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Commentary Last Updated: Apr 12th, 2007 - 01:50:22

Big Brother meets the nanny state
By Linda S. Heard
Online Journal Contributing Writer

Apr 12, 2007, 01:48

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Imagine a land where disembodied voices emanating from CC-TV cameras bark orders at suspicious-looking passersby and where your image can be captured up to 300 times a day. In this land citizens carry biometric ID cards packed with personal information, drive cars fitted with GPS systems accessible by government bodies, and are slapped with a fine should they dare to light up after a meal in a restaurant.

This is a land where smokers may be refused life-saving operations and the overweight fertility treatments, where obese children risk being taken from their parents and put into state care and naughty children are confined to their neighbourhoods under a government ASBO (anti-social behaviour order).

Here, people�s spending habits are analysed and the resultant data sold to potential profiteers. Supermarket loyalty cards retain information on individuals� purchases. Patients� medical histories are stored on a central database available to authorised interested parties.

Information on the travelling public is computerised and submitted to foreign government agencies. Passengers are forced to literally bare all in front of an X-ray machine.

The DNA of individuals is regularly harvested and banked for the use of intelligence agencies and law enforcement. Offenders on probation are electronically tagged and subjected to restriction of movement.

Terrorist suspects can be held for 28 days without being charged and foreigners can be imprisoned indefinitely at the Home Secretary�s pleasure. Evidence gleaned from the use of torture and illegal phone taps is admissible in court.

Telephone calls and emails are tracked and mobile network operators respond to over 400,000 requests for details concerning their customers� private calls.

Welcome to Britain circa 2010. Much of the above is already in place.

Britons are already subjected to more surveillance than any industrialised Western nation, according to the Surveillance Studies Network.

Whatever happened to the concepts of personal liberty and privacy? This is a horror film in the making: �Big Brother Meets the Nanny State.� It�s surely ironic that Britons fought for their freedom in the First and Second World Wars and are merrily -- perhaps unknowingly -- giving it up on the illusionary altar of safety and security.


It�s paradoxical too that the British government is involved in spreading �freedom� abroad at a time the British people are facing ever more restrictions on their own liberty. Some of those restrictions are excruciatingly petty. If you�ve ever been to Boots and been interrogated when you�ve attempted to purchase more than one bottle of cough syrups to take back to the Mideast, you�ll understand what I mean.

Banking is another area where Big Brother has stuck his nose. In Britain, people�s bank accounts are regularly frozen until the account holder identifies himself in person to the satisfaction of the bank.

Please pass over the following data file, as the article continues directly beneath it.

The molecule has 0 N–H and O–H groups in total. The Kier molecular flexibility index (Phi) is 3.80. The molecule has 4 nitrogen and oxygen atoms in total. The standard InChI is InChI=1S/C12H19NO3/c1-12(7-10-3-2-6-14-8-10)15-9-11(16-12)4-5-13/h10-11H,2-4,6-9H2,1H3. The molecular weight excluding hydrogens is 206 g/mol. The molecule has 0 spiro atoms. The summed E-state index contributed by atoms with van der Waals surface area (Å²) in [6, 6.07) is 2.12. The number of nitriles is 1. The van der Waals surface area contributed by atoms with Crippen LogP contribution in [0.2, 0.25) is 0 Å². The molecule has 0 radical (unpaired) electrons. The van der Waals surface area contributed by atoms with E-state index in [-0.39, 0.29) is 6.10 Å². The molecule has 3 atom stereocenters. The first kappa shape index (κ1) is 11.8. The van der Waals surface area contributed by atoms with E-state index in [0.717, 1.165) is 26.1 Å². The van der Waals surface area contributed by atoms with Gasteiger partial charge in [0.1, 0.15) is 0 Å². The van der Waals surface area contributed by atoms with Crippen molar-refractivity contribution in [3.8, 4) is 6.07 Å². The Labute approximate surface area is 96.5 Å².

Britons abroad are particularly vulnerable to this war on terrorism requirement, which apparently is not mandated by law but rather �an initiative.�

A friend who lives part of the year in France was recently forced to make the journey to London for the express purpose of releasing her funds and needless to say she promptly moved her account across the Channel.

Another friend based in south Wales was cross-examined by a bank teller, half his age, when he tried to withdraw 10,000 quid to buy a second-hand car.

And the days when personal finances were the sole province of customer and banker are long gone. For five years, the Belgian-based banking cooperative SWIFT (The Society for Worldwide Interbank Financial Telecommunication) transferred details of people�s financial dealings to the US Treasury, violating European data-protection laws.

When exposed by the US media, the Belgian prime minister said he wouldn�t force SWIFT to quit this unorthodox practice and said access to such information is crucial to the successful tracking of terrorist funds.

My own sense of outrage is far from being mirrored in Britain. The majority of British people have waved goodbye to the notion of privacy and have readily accepted the idea of CC-TV cameras and ID cards as worthwhile security tools.

A market trader was asked for her view following the 7/7 attacks on London�s transport system and she said without blinking that she�s willing to give up liberty for security.

Moreover, the King�s Fund, an independent think-tank, polled the British public in 2004 and discovered people actually wanted government intervention to improve the health of the nation with 72 percent wanting laws to limit salt, fat and sugar in foods and 73 percent wanting an end to the advertising of junk foods. At one time a �fat tax� on cakes and biscuits was mooted but never got off the ground.

Ever wondered why almost 6 million Britons, 10 per cent of the population, live abroad and why, according to a 2006 Institute for Public Policy Research survey some 54 percent of the UK public has contemplated following suit?

As someone who grew up in London during the 1960s, when privacy and freedom of the individual to do their thing without harming others were enshrined in the public psyche, I abhor the direction in which my country is headed.

My compatriots would do well to bear in mind the words of civil rights activist Florynce Kennedy, �Freedom is like taking a bath -- you have to keep doing it every day.�

Linda S. Heard is a British specialist writer on Middle East affairs. She welcomes feedback and can be contacted by email at

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